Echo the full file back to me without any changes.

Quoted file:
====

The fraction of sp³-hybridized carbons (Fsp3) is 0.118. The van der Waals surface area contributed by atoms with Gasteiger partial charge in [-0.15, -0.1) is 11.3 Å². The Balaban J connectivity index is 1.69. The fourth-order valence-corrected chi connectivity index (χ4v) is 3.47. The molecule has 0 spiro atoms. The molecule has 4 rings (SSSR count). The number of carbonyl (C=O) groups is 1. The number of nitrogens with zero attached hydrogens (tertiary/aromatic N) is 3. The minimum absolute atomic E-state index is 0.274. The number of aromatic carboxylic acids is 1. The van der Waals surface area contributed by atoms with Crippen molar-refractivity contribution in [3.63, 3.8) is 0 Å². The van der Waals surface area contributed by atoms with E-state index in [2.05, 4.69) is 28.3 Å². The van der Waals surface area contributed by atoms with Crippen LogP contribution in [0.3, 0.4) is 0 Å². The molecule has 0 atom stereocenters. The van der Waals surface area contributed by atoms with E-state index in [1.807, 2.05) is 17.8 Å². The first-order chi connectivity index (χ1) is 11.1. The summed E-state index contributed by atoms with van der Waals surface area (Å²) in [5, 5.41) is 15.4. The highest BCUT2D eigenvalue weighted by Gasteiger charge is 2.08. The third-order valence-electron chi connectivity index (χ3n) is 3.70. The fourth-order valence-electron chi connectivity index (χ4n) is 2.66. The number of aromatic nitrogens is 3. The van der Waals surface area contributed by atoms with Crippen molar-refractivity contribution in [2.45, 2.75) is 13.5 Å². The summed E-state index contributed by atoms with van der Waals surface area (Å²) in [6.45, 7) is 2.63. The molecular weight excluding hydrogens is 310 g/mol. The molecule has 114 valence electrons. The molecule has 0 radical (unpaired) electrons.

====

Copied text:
The fraction of sp³-hybridized carbons (Fsp3) is 0.118. The van der Waals surface area contributed by atoms with Gasteiger partial charge in [-0.15, -0.1) is 11.3 Å². The Balaban J connectivity index is 1.69. The fourth-order valence-corrected chi connectivity index (χ4v) is 3.47. The molecule has 0 spiro atoms. The molecule has 4 rings (SSSR count). The number of carbonyl (C=O) groups is 1. The number of nitrogens with zero attached hydrogens (tertiary/aromatic N) is 3. The minimum absolute atomic E-state index is 0.274. The number of aromatic carboxylic acids is 1. The van der Waals surface area contributed by atoms with Crippen molar-refractivity contribution in [3.63, 3.8) is 0 Å². The van der Waals surface area contributed by atoms with E-state index in [2.05, 4.69) is 28.3 Å². The van der Waals surface area contributed by atoms with Crippen LogP contribution in [0.3, 0.4) is 0 Å². The molecule has 0 atom stereocenters. The van der Waals surface area contributed by atoms with E-state index in [1.807, 2.05) is 17.8 Å². The first-order chi connectivity index (χ1) is 11.1. The summed E-state index contributed by atoms with van der Waals surface area (Å²) in [5, 5.41) is 15.4. The highest BCUT2D eigenvalue weighted by Gasteiger charge is 2.08. The third-order valence-electron chi connectivity index (χ3n) is 3.70. The fourth-order valence-electron chi connectivity index (χ4n) is 2.66. The number of aromatic nitrogens is 3. The van der Waals surface area contributed by atoms with Crippen molar-refractivity contribution in [2.45, 2.75) is 13.5 Å². The summed E-state index contributed by atoms with van der Waals surface area (Å²) in [6.45, 7) is 2.63. The molecular weight excluding hydrogens is 310 g/mol. The molecule has 114 valence electrons. The molecule has 0 radical (unpaired) electrons.